The 2008 financial crisis opened the door for a bold, progressive social movement. But despite widespread revulsion at economic inequity and political opportunism, after the crash very little has changed. Has the Left failed? What agenda should progressives pursue? And what alternatives do they dare to imagine? Left Turn, published by Melbourne University Press in 2012 and co-edited with Jeff Sparrow, is aimed at the many Australians disillusioned with the political process. It includes passionate and challenging contributions by a diverse range of writers, thinkers and politicians, from Larissa Berendht and Christos Tsiolkas to Guy Rundle and Lee Rhiannon. These essays offer perspectives largely excluded from the mainstream. They offer possibilities for resistance and for a renewed struggle for change.
The Blogging Revolution, released by Melbourne University Press in 2008, is a colourful and revelatory account of bloggers around the globe why live and write under repressive regimes - many of them risking their lives in doing so. Antony Loewenstein's travels take him to private parties in Iran and Egypt, internet cafes in Saudi Arabia and Damascus, to the homes of Cuban dissidents and into newspaper offices in Beijing, where he discovers the ways in which the internet is threatening the ruld of governments. Through first-hand investigations, he reveals the complicity of Western multinationals in assisting the restriction of information in these countries and how bloggers are leading the charge for change. The blogging revolution is a superb examination about the nature of repression in the twenty-first century and the power of brave individuals to overcome it. It was released in an updated edition in 2011, post the Arab revolutions, and an updated Indian print version in 2011.
The best-selling book on the Israel/Palestine conflict, My Israel Question - on Jewish identity, the Zionist lobby, reporting from Palestine and future Middle East directions - was released by Melbourne University Press in 2006. A new, updated edition was released in 2007 (and reprinted again in 2008). The book was short-listed for the 2007 NSW Premier's Literary Award. Another fully updated, third edition was published in 2009. It was released in all e-book formats in 2011. An updated and translated edition was published in Arabic in 2012.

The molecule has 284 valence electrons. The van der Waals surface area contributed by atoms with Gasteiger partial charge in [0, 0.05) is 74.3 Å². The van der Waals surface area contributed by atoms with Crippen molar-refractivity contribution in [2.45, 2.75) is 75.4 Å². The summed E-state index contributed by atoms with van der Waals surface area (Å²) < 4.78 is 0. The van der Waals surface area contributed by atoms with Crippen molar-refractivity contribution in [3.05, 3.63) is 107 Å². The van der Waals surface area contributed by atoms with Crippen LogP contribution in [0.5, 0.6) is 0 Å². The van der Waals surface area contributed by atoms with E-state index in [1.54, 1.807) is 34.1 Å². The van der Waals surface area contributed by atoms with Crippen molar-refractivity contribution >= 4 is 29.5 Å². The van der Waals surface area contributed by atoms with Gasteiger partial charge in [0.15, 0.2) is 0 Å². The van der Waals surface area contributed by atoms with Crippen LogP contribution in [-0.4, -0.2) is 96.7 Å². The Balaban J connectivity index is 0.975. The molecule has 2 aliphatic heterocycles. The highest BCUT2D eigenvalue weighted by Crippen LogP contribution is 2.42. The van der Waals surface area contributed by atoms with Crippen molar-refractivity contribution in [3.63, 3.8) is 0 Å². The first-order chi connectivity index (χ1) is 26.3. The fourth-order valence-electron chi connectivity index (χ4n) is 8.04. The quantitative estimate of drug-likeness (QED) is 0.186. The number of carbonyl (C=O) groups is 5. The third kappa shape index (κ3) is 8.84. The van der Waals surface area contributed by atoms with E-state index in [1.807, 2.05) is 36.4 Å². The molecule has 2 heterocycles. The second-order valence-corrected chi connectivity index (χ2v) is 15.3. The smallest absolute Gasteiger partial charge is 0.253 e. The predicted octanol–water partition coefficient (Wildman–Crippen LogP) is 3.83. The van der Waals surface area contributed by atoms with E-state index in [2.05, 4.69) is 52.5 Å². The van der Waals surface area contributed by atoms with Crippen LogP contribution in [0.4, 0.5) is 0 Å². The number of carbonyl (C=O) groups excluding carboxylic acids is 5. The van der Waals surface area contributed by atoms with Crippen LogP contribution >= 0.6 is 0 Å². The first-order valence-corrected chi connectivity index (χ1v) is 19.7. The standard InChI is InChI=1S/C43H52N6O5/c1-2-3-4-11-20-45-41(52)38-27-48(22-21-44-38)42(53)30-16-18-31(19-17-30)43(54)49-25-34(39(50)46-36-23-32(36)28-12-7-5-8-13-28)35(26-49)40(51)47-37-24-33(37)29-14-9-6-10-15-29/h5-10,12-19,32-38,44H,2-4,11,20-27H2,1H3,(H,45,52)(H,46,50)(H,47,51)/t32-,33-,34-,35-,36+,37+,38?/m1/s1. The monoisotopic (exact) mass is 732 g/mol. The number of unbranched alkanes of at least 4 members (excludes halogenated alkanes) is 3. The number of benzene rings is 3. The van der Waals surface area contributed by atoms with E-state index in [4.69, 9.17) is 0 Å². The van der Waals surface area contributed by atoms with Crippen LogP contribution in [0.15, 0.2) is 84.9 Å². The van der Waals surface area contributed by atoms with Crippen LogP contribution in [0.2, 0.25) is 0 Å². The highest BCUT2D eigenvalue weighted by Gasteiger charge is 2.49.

Israel drives itself off a cliff and the Zionist lobby mumbles to itself

As the 2nd J Street conference finishes in Washington – where, despite the group’s conservatism, they were at least willing to engage in debate over BDS – the American Zionist community seem confused that many Jews at the event wanted justice for the Palestinians. This doesn’t make you a Jew-hater, by the way. Sigh:

The detractors of J Street, the “pro-Israel, pro-peace” lobbying organization, like to portray the organization’s leader, Jeremy Ben-Ami, as so far to the left of mainstream American Jewish opinion as to be out of bounds.

If they think Ben-Ami is too much of a lefty on Israel, just wait till they meet J Street’s rank and file.

At the organization’s conference in Washington this week, which organizers say drew 2,400 people, the crowd was emphatic in its insistence on Palestinian rights, offered only weak, scattered applause for an Obama administration official’s line about America’s strong support for Israeli security, and complained that more Palestinians should have been featured on conference panels.

For Arnold Moses, an activist in his 70s who came to the conference from Reston, Va., J Street just wasn’t reflective of his politics. “They’re too kind to the Israelis,” he said of J Street. “Obama’s too soft on Israel. The Palestinians need to get out of the jail they’re in.”

Activists from the traditional pro-Israel camp have seized upon such sentiment as evidence that J Street is not pro-Israel but pro-Palestinian. They question the organization’s funding sources, its association with certain Arab and far-left organizations, and its advocacy of U.S. pressure on Israel.

But in J Street’s view, this misses the point. For Ben-Ami and J Street supporters, being pro-Palestinian is not incompatible with being pro-Israel. In their mind, standing up for Palestinian rights, criticizing Israel’s policies in the West Bank and advocating for more pressure on the Israeli government is a way of supporting Israel by helping, or forcing, Israel to become the kind of place they believe it ought to be.

“We don’t view this as a zero-sum conflict,” Ben-Ami said Monday in a question-and-answer session with reporters. “You can be pro-Israel and be an advocate for the rights of the Palestinian people.”